Custom Ethernet Shield

Hi, all.

[All links in the next post]

I am designing an Ethernet shield based on the ENC28J60 3.3V chip. It will be very similar to Nuelectronics' EtherShield, but with through-hole components instead of surface mounted ones.

I am a total beginner in this field; the logic part of electronics I know, but I have no knowledge or experience with the electrics (is that a word) (EMI, noise, heat and other stuff like that) so all tips are appreciated! :D

I have some specific questions:

  • ATM I am using Arduino's 3V3 pin as power source for the ENC28J60 and it seems to be working alright with my breadboard wired circuit, but I have only tested with USB power. (I also doesn't have a multimeter to measure voltage and current levels.) Nuelectronics design uses a separate power regulator to convert Arduino's 5V to 3.3V and I am wondering if that might be a better solution. In the latter case: should the regulator get its power from the 5V or Vin pin?
  • Right now I have merely connected the ENC28J60's reset input to Arduino's reset pin and it works in my test circuit. But is it the way you are supposed to do it?
  • Should I have a power (3.3V) plane to complement the ground plane (on opposite sides) or is it better with two ground planes (one on each side)?
  • I have understood that there should be a capacitor connecting power and ground to reduce noise from the components, but how do I calculate the correct value? Nuelectronics design uses four 100nF capacitors in parallell between 3.3V and ground which I don't understand.

If there is anything else I have forgotten or done in a strange way, feel free to point it out!

[Links that should have been in the previous post:]

Nuelectronics’ EtherShield, original schema.

My design as of now: schema, PCB.

Interesting. Now, figure out a way to make it single-sided, and then I'll be in business! :P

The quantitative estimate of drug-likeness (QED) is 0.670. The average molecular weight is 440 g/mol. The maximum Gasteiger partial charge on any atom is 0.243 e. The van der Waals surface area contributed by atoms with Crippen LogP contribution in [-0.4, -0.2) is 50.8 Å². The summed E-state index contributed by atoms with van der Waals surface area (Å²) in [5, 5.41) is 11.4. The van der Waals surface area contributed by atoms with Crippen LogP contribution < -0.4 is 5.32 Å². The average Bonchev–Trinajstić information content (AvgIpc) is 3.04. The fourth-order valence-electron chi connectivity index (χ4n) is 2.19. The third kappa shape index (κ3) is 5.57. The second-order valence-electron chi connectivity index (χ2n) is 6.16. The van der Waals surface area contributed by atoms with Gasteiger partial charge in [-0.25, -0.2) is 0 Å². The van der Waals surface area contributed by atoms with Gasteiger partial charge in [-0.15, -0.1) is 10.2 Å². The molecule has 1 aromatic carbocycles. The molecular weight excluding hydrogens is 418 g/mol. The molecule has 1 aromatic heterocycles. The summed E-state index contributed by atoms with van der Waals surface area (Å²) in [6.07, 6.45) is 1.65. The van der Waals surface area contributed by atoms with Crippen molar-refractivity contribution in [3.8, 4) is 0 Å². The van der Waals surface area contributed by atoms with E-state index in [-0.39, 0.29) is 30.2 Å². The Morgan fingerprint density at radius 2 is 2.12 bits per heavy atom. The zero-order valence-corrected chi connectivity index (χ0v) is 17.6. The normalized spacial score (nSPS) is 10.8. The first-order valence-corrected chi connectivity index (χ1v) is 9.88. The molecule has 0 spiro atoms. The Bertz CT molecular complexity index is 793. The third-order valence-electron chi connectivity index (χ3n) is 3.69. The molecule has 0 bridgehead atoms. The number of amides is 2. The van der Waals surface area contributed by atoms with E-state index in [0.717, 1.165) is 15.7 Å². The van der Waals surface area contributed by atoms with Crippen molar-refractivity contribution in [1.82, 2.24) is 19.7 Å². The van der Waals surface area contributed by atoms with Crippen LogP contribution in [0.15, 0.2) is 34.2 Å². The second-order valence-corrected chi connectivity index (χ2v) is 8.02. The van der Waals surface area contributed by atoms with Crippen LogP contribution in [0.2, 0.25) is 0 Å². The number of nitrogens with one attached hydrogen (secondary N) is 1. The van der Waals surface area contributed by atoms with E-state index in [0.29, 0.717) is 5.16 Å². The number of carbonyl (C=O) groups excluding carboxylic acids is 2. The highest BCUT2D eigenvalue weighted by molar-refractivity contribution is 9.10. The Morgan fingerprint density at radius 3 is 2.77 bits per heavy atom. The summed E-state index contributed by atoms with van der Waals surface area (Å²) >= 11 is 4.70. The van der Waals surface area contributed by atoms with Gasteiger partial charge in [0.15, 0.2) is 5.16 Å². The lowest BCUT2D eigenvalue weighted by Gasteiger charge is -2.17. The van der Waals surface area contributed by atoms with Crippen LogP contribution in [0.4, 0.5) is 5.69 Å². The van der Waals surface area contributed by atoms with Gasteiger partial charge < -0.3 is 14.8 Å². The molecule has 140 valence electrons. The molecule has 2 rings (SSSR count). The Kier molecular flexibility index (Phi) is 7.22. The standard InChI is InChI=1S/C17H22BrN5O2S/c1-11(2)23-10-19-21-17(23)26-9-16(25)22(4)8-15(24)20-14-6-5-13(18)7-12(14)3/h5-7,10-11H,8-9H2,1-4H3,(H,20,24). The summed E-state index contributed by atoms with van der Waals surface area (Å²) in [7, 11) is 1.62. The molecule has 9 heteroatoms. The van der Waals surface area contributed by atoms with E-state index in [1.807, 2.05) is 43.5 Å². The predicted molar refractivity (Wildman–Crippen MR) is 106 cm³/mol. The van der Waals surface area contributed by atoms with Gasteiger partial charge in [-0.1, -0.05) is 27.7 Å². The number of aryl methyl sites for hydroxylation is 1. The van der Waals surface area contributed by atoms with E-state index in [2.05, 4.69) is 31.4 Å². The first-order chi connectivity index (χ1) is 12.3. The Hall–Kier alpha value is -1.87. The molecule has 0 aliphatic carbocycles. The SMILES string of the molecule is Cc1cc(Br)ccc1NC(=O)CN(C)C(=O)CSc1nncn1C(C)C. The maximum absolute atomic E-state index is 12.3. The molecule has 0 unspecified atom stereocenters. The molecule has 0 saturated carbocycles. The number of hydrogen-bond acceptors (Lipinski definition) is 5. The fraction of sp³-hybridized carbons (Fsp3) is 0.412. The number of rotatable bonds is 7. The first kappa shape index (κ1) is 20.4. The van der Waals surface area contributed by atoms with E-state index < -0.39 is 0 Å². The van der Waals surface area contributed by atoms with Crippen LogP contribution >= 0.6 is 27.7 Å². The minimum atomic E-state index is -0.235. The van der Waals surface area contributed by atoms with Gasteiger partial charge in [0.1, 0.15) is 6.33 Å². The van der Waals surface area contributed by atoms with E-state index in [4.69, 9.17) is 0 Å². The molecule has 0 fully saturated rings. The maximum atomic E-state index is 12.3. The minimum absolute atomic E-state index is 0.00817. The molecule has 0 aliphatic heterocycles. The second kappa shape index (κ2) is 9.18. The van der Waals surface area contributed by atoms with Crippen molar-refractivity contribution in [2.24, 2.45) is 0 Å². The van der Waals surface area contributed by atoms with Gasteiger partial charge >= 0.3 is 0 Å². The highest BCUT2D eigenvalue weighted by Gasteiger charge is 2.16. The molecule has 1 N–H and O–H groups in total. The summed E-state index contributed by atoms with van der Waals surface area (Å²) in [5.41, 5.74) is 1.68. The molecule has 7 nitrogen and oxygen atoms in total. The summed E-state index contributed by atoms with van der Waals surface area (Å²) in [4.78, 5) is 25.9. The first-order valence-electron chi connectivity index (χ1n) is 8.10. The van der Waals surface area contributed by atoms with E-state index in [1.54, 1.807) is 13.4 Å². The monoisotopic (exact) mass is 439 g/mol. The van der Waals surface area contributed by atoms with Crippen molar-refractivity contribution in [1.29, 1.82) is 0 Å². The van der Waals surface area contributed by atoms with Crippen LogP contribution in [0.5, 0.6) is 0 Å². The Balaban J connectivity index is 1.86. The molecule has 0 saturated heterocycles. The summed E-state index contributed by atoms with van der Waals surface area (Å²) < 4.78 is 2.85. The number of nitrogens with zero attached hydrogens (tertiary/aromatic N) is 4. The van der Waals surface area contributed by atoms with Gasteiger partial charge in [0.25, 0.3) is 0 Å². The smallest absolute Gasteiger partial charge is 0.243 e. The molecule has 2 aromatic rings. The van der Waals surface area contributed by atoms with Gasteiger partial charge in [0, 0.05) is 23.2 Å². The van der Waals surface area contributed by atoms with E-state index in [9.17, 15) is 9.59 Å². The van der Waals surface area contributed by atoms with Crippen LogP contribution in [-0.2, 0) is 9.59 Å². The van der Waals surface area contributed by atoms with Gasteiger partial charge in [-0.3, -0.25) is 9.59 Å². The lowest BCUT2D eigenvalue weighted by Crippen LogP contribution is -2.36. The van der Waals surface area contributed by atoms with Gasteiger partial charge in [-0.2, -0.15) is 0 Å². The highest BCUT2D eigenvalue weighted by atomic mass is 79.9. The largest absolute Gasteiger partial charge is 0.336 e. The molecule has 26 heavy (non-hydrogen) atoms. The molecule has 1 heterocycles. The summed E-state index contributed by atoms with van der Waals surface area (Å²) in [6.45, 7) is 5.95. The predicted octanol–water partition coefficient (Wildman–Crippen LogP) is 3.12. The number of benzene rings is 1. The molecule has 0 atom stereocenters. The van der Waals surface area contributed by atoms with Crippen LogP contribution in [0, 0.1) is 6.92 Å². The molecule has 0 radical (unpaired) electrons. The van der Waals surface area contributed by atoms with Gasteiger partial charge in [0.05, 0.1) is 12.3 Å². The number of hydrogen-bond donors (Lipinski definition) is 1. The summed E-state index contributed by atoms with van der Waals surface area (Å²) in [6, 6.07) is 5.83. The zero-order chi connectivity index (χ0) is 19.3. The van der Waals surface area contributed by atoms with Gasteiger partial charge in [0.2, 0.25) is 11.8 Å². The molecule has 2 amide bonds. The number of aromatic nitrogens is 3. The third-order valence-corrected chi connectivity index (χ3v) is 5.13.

Well, I don't think it is possible, as there will always be paths that cross each other :( OTOH I don't have business as a goal with this, atleast not in the nearest future :)

I don't see the double-sided-ness as a problem though, as i intend to order it from a company in Sweden which offer to make custom PCB:s even in small quantities.

Could possibly do with the crystal being as close to the chip aspossible :)

thegeekway: Thanks for the tip, I will move it a bit!

Anyone who might have any opinions on my questions?

I would be interested on how this turns out. I have a breadboard compatable board using the ENC28J60 called the PropNIC found at http://ucontroller.com/documentation/PropNICDoc.html. It's made for another controller, Parallax's Propeller, but should work with the Arduino.

This one: http://hackaday.com/2008/09/25/web-server-on-a-business-card-part-2/
is almost single sided (but it’s all-smt rather than all-th.)

If someone could figure out a way to make this with only a few jumpers on the opposite side, I'd etch one in a heartbeat :).

I'm terrible at that, so I definitely wouldn't be able to help :).

Brian_Little: Interesting! I will look to see if I can use it to improve my shield. When I am happy with it (or before that) I will probably publish the source files here under some CC license.

westfw: Well, maybe I just haven't tried hard enough to only use one side :)

TchnclFl: What do you mean by "only a few jumpers on the opposite side", using jumpers as a way to avoid using the other side of the PCB?

I mean similar to the way the Single Side Arduino works, with a few wires on the opposite side of the board ("jumpers") to avoid etching two sides.

Actually, the way the arduino single sided (the original is the one I did) it’s really easy to do two sided etching at home. Use toner resist on the main side, drill small via holes for reference, then use a resist pen (i like a paint pen) for the “jumper” traces. Etch as usual, solder Z-wires into the via holes, and you’ve got a double sided board.

I’ve used the technique on other stuff - just make sure the traces on the “other” side are straight lines, and make 'em all parallel if you can. Drill pin-holes for reference with those otherwise useless #80 bits in the harbor freight set, connect the dots with the paint pen.

-j